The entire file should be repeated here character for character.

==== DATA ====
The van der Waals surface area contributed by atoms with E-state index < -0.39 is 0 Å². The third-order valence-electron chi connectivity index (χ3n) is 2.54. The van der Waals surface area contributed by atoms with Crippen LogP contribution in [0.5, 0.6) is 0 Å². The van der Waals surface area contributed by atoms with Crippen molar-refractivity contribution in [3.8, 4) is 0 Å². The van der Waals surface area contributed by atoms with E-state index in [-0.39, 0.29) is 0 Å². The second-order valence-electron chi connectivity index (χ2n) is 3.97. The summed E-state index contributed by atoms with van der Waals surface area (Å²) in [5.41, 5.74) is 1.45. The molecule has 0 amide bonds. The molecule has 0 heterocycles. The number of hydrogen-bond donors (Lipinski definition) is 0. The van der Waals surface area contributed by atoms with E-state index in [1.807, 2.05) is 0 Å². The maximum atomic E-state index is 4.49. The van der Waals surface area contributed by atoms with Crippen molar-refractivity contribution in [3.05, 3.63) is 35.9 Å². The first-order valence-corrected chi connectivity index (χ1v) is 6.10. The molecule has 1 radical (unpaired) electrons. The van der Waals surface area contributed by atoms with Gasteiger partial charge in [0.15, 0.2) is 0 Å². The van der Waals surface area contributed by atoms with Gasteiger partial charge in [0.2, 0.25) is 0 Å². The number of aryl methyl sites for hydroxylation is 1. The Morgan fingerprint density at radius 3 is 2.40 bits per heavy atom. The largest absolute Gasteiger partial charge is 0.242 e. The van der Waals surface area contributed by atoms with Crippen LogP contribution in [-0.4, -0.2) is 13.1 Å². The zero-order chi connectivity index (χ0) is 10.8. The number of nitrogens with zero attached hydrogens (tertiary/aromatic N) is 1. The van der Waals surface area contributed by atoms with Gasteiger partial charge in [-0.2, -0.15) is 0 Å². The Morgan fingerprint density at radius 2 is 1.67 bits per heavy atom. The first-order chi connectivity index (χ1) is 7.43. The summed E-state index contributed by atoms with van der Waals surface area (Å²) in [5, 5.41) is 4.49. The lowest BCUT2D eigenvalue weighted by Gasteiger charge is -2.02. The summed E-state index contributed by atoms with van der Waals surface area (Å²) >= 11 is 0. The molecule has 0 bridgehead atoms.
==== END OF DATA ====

The van der Waals surface area contributed by atoms with E-state index < -0.39 is 0 Å². The third-order valence-electron chi connectivity index (χ3n) is 2.54. The van der Waals surface area contributed by atoms with Crippen LogP contribution in [0.5, 0.6) is 0 Å². The van der Waals surface area contributed by atoms with Crippen molar-refractivity contribution in [3.8, 4) is 0 Å². The van der Waals surface area contributed by atoms with E-state index in [-0.39, 0.29) is 0 Å². The second-order valence-electron chi connectivity index (χ2n) is 3.97. The summed E-state index contributed by atoms with van der Waals surface area (Å²) in [5.41, 5.74) is 1.45. The molecule has 0 amide bonds. The molecule has 0 heterocycles. The number of hydrogen-bond donors (Lipinski definition) is 0. The van der Waals surface area contributed by atoms with E-state index in [1.807, 2.05) is 0 Å². The maximum atomic E-state index is 4.49. The van der Waals surface area contributed by atoms with Crippen molar-refractivity contribution in [3.05, 3.63) is 35.9 Å². The first-order valence-corrected chi connectivity index (χ1v) is 6.10. The molecule has 1 radical (unpaired) electrons. The van der Waals surface area contributed by atoms with Gasteiger partial charge in [0.15, 0.2) is 0 Å². The van der Waals surface area contributed by atoms with Gasteiger partial charge in [0.2, 0.25) is 0 Å². The number of aryl methyl sites for hydroxylation is 1. The Morgan fingerprint density at radius 3 is 2.40 bits per heavy atom. The largest absolute Gasteiger partial charge is 0.242 e. The van der Waals surface area contributed by atoms with Crippen LogP contribution in [-0.4, -0.2) is 13.1 Å². The zero-order chi connectivity index (χ0) is 10.8. The number of nitrogens with zero attached hydrogens (tertiary/aromatic N) is 1. The van der Waals surface area contributed by atoms with Gasteiger partial charge in [-0.2, -0.15) is 0 Å². The Morgan fingerprint density at radius 2 is 1.67 bits per heavy atom. The first-order chi connectivity index (χ1) is 7.43. The summed E-state index contributed by atoms with van der Waals surface area (Å²) in [5, 5.41) is 4.49. The lowest BCUT2D eigenvalue weighted by Gasteiger charge is -2.02. The summed E-state index contributed by atoms with van der Waals surface area (Å²) >= 11 is 0. The molecule has 0 bridgehead atoms.